The story follows Lucy, accidental children’s librarian, and 10-year-old Ian, library patron. Mostly everyone thinks Ian is gay, including his fundamentalist Christian mother, who sends him to a “gay rehab” group run by a megapastor. Ian’s very bright, and a little annoying the way very bright children can be. Lucy’s dad, a Russian immigrant, spent most of his life working in the Russian mob and telling stories of revolution. She, however, has drifted into this librarian position in a small town, and at age twenty-five has shown no signs of revolting against anything except her father.

Like a good Russian, I wanted to break into Pastor Bob’s house and poison him. Like a good American, I wanted to sue somebody. But like a good librarian, I just sat at my desk and waited.

Lucy finds Ian in the library early one morning; he’s run away from home and spent the night there. They hit the road together. Though throughout Lucy refers to herself as having kidnapped, stolen, or borrowed Ian, one of the masterful things Makkai does is maintain this uncertainty about just who is kidnapping whom, just who is in charge of the situation.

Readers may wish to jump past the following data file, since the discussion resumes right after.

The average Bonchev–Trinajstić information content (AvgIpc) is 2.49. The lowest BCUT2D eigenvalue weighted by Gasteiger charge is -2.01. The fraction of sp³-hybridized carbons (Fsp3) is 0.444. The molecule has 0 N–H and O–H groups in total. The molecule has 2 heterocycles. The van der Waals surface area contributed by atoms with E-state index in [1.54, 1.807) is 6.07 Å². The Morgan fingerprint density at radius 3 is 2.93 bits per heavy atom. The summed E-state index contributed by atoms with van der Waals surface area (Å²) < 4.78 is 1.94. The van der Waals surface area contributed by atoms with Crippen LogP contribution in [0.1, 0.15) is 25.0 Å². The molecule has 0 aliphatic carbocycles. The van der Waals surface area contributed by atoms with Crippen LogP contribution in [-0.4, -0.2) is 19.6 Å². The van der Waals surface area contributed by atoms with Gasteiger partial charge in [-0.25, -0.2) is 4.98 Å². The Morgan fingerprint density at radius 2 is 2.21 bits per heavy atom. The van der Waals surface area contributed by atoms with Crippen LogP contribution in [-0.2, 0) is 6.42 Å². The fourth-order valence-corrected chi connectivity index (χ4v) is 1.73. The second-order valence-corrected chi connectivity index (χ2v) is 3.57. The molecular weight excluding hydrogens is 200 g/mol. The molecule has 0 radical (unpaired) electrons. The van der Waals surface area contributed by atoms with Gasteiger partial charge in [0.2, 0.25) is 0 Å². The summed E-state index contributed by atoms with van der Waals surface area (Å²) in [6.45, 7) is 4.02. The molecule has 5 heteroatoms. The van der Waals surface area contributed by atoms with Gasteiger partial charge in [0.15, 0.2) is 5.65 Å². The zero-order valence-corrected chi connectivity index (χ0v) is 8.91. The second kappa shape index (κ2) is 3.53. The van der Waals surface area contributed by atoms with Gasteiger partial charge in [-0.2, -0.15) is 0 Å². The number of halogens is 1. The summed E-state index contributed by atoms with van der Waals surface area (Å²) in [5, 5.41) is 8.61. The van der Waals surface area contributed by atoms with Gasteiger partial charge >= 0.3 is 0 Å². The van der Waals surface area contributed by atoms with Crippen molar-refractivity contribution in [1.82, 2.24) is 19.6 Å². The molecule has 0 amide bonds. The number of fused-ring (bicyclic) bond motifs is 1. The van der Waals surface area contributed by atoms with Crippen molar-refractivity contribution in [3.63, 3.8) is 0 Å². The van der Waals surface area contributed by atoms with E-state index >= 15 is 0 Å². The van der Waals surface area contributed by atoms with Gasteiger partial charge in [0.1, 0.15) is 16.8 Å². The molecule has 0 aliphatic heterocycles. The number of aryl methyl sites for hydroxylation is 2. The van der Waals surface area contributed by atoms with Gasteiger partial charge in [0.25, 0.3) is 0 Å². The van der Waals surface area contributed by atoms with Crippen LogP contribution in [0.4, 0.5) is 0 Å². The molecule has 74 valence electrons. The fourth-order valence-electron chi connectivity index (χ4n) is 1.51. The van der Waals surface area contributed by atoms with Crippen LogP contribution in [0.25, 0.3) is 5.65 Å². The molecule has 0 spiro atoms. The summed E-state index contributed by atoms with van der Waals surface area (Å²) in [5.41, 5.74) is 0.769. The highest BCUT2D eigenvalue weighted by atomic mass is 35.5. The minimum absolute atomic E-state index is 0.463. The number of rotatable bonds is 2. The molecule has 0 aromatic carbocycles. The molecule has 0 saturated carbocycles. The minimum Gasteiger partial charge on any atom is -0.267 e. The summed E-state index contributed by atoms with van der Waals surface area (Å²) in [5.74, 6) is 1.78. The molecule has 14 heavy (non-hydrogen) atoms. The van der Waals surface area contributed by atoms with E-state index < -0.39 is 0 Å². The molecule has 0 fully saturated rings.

To be honest, she lost me a little with the beginning of the road trip. It’s just too preposterous, really. I was enjoying getting to know these people, the wonderfully constructed details of Lucy’s life (she lives above a theater with a dependably wacky cast, and she’s just started to date a man who’s written his first major orchestral symphony that to her sounds like the jingle from the old Mr. Clean commercials; all of this is somewhat determinedly kooky, but it worked well enough for me) and her sometimes exasperated interactions with Ian (as well as her opinions of the Patriot Act vis-à-vis the duty of librarians) when she makes this absurd decision.